‘Ogres are like onions’


That little phrase is from Shrek of course – and together with the following quote, pretty much summarises what I am about to say in this post:

‘Be kind, for everyone you meet is fighting a hard battle’ – John Watson (aka Ian MacLaren)

People can be terribly irritating, frustrating and just plain annoying. Yes, people can be ogres sometimes – and it’s hard to respond nicely to ogres. But we must. We can really all do a lot better than we are these days. I am a rather fiery person – let’s just say I don’t ‘suffer fools gladly’. So I am talking to myself here too!

Let’s start by remembering that ‘ogres are like onions’ – by this I mean, of course, that ogres/ people have layers! I would like to talk about these ‘layers’ – without intending this to be a comprehensive list, I think of people as being shaped and influenced by roughly five’ layers’. Most of these are obvious and widely understood, but I think a quick reminder can help us all to extend grace to those around us, instead of judgement.

First, the external/ circumstantial (current) layer – this is the most obvious layer – current external events and circumstances of course affect our moods and responses in any situation. However, different people may react with less anger or irritation to the same external events, e.g. traffic or long queues in a shop. This is due to their different personalities, and also the very different deeper layers that their lives and personalities have been shaped by…

The next layer ‘down’ is the internal/ biological (current) layer – heavily determined by chemical processes (e.g. hormonal cycles or brain chemistry) that are the physical manifestation of our thoughts, moods and feelings.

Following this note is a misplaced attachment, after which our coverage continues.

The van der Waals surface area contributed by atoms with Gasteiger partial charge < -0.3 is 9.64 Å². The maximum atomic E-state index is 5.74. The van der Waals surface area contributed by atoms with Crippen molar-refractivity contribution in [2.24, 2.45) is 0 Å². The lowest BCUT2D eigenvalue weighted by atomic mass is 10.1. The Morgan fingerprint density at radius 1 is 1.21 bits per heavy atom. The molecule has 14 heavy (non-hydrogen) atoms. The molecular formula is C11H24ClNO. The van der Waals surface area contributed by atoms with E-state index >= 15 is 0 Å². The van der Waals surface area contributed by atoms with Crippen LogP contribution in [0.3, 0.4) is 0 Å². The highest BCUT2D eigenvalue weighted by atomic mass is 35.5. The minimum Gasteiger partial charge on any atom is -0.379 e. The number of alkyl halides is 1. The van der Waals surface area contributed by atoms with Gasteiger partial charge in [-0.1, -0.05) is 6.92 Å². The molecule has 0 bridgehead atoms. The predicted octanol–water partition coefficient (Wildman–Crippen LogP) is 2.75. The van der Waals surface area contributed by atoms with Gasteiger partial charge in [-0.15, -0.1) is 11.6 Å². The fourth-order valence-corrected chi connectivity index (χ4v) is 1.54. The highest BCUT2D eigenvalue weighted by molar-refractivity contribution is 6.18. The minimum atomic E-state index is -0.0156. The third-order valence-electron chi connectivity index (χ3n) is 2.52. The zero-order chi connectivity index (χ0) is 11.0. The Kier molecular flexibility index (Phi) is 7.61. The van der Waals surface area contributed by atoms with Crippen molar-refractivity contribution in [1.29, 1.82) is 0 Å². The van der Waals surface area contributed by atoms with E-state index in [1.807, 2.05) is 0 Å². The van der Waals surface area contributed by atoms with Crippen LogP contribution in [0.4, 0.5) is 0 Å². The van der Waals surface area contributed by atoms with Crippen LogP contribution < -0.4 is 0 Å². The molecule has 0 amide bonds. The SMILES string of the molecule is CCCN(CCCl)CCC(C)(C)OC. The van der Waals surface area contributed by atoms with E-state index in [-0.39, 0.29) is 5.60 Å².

But this is complex and works both ways – sometimes our thoughts, moods and feelings are simply the product of chemical processes, and imbalances can lead to anxiety, depression or delusionary thinking. In other words, we don’t always respond to real external events and situations – a lot of the time our only issues or threats are in our own heads!

At other times we over-react or react inappropriately, because our perception of what is really going on is somewhat blurred by our own internal workings (think ‘PMS’ or how overwhelming everything seems when you’re exhausted!)

Then there’s the genetic predispositions/ inheritance (past, now present) layer – and this is even more complex than the previous layer. It is a mix of the genetic ‘blueprint’ you are born with, and your ‘inheritance’ inadvertently passed on to you from your parents and wider cultural background in other ways.

The reason I am not separating these into two distinct layers, is that they are far from (discernibly) distinct. It’s very difficult to tell what genetically predisposed behaviour is, and what is learned and acquired at a very early stage from our parents and family. Think of it as a sort of ‘dance’ between your very inflexible genetic makeup, and your slightly more negotiable socialisation…

The outcome of this ‘dance’ is of course further complicated by the effects of the other layers – from individual personality and intelligence to wider circumstances and family dynamics.

Arguably the most important layer is ‘mind’: where the preceding 3 layers and following 2 layers meet and mingle… Where the ‘dance’ between what is predetermined and what can be negotiated, reshaped or even discarded, takes place daily.

Again, this is a complex layer, as ‘mind’ is in itself affected by, even seemingly dependent on, our physical bodies and processes, as well as being influenced by many of the other layers… In fact, the truth is that all of these layers are interdependent and largely inseparable… (For this reason, some might even argue with the framework I am using to discuss all of this – but I would urge them to remember this is simply a handy conceptual ‘tool’ for discussing the complexity of human behaviour)